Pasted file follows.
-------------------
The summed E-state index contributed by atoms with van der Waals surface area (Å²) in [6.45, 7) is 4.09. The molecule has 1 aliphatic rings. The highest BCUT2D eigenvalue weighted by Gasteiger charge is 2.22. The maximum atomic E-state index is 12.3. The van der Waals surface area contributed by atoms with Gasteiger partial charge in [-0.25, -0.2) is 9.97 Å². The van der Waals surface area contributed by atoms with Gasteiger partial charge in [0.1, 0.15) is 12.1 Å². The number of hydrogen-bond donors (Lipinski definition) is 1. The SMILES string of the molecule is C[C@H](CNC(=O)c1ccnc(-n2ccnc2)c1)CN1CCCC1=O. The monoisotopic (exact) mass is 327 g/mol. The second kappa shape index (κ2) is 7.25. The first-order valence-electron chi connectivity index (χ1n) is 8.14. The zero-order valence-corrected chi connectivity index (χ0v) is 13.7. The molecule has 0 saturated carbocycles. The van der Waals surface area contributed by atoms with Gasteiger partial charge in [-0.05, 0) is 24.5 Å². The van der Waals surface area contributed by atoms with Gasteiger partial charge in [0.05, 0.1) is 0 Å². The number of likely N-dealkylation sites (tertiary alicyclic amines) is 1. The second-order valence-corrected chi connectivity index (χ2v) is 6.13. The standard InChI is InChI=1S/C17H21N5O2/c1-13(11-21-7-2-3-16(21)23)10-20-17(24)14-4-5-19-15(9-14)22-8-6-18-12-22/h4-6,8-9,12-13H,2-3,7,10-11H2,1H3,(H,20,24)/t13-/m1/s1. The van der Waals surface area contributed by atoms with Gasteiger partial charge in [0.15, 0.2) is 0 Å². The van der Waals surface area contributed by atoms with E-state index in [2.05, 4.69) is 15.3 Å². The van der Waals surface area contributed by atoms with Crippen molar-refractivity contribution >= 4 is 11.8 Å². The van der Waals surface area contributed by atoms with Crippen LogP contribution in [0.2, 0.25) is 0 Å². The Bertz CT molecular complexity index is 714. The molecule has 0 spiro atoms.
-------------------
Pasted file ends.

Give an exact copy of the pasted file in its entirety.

The summed E-state index contributed by atoms with van der Waals surface area (Å²) in [6.45, 7) is 4.09. The molecule has 1 aliphatic rings. The highest BCUT2D eigenvalue weighted by Gasteiger charge is 2.22. The maximum atomic E-state index is 12.3. The van der Waals surface area contributed by atoms with Gasteiger partial charge in [-0.25, -0.2) is 9.97 Å². The van der Waals surface area contributed by atoms with Gasteiger partial charge in [0.1, 0.15) is 12.1 Å². The number of hydrogen-bond donors (Lipinski definition) is 1. The SMILES string of the molecule is C[C@H](CNC(=O)c1ccnc(-n2ccnc2)c1)CN1CCCC1=O. The monoisotopic (exact) mass is 327 g/mol. The second kappa shape index (κ2) is 7.25. The first-order valence-electron chi connectivity index (χ1n) is 8.14. The zero-order valence-corrected chi connectivity index (χ0v) is 13.7. The molecule has 0 saturated carbocycles. The van der Waals surface area contributed by atoms with Gasteiger partial charge in [-0.05, 0) is 24.5 Å². The van der Waals surface area contributed by atoms with Gasteiger partial charge in [0.05, 0.1) is 0 Å². The number of likely N-dealkylation sites (tertiary alicyclic amines) is 1. The second-order valence-corrected chi connectivity index (χ2v) is 6.13. The standard InChI is InChI=1S/C17H21N5O2/c1-13(11-21-7-2-3-16(21)23)10-20-17(24)14-4-5-19-15(9-14)22-8-6-18-12-22/h4-6,8-9,12-13H,2-3,7,10-11H2,1H3,(H,20,24)/t13-/m1/s1. The van der Waals surface area contributed by atoms with Gasteiger partial charge in [0.15, 0.2) is 0 Å². The van der Waals surface area contributed by atoms with E-state index in [2.05, 4.69) is 15.3 Å². The van der Waals surface area contributed by atoms with Crippen molar-refractivity contribution >= 4 is 11.8 Å². The van der Waals surface area contributed by atoms with Crippen LogP contribution in [0.2, 0.25) is 0 Å². The Bertz CT molecular complexity index is 714. The molecule has 0 spiro atoms.